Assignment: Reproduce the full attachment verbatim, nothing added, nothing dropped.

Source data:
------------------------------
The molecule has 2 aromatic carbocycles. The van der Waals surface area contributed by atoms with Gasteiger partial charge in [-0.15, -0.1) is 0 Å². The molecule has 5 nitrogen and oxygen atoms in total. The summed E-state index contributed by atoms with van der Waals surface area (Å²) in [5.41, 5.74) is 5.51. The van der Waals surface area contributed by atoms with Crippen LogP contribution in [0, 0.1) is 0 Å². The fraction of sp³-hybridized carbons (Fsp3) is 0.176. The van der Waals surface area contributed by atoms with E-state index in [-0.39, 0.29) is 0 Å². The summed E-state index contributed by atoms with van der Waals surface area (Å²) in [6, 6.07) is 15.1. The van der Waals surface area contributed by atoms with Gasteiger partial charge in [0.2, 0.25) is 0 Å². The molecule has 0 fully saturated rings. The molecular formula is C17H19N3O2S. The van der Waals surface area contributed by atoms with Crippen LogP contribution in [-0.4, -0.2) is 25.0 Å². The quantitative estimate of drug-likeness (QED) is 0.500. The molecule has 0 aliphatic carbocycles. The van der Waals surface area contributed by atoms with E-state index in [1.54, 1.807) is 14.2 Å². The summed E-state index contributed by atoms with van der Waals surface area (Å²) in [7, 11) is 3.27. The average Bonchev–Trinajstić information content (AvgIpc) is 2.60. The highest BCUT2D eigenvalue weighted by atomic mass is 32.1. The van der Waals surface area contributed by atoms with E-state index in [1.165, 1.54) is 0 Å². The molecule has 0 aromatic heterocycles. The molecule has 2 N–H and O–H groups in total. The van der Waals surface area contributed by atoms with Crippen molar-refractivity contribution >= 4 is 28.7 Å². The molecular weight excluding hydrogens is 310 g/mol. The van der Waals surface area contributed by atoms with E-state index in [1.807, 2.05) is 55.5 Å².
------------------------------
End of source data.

The molecule has 2 aromatic carbocycles. The van der Waals surface area contributed by atoms with Gasteiger partial charge in [-0.15, -0.1) is 0 Å². The molecule has 5 nitrogen and oxygen atoms in total. The summed E-state index contributed by atoms with van der Waals surface area (Å²) in [5.41, 5.74) is 5.51. The van der Waals surface area contributed by atoms with Crippen LogP contribution in [0, 0.1) is 0 Å². The fraction of sp³-hybridized carbons (Fsp3) is 0.176. The van der Waals surface area contributed by atoms with E-state index in [-0.39, 0.29) is 0 Å². The summed E-state index contributed by atoms with van der Waals surface area (Å²) in [6, 6.07) is 15.1. The van der Waals surface area contributed by atoms with Gasteiger partial charge in [0.2, 0.25) is 0 Å². The molecule has 0 fully saturated rings. The molecular formula is C17H19N3O2S. The van der Waals surface area contributed by atoms with Crippen LogP contribution in [-0.4, -0.2) is 25.0 Å². The quantitative estimate of drug-likeness (QED) is 0.500. The molecule has 0 aliphatic carbocycles. The van der Waals surface area contributed by atoms with E-state index in [1.54, 1.807) is 14.2 Å². The summed E-state index contributed by atoms with van der Waals surface area (Å²) in [7, 11) is 3.27. The average Bonchev–Trinajstić information content (AvgIpc) is 2.60. The highest BCUT2D eigenvalue weighted by atomic mass is 32.1. The van der Waals surface area contributed by atoms with E-state index in [1.165, 1.54) is 0 Å². The molecule has 0 aromatic heterocycles. The molecule has 2 N–H and O–H groups in total. The van der Waals surface area contributed by atoms with Crippen molar-refractivity contribution >= 4 is 28.7 Å². The molecular weight excluding hydrogens is 310 g/mol. The van der Waals surface area contributed by atoms with E-state index in [1.807, 2.05) is 55.5 Å².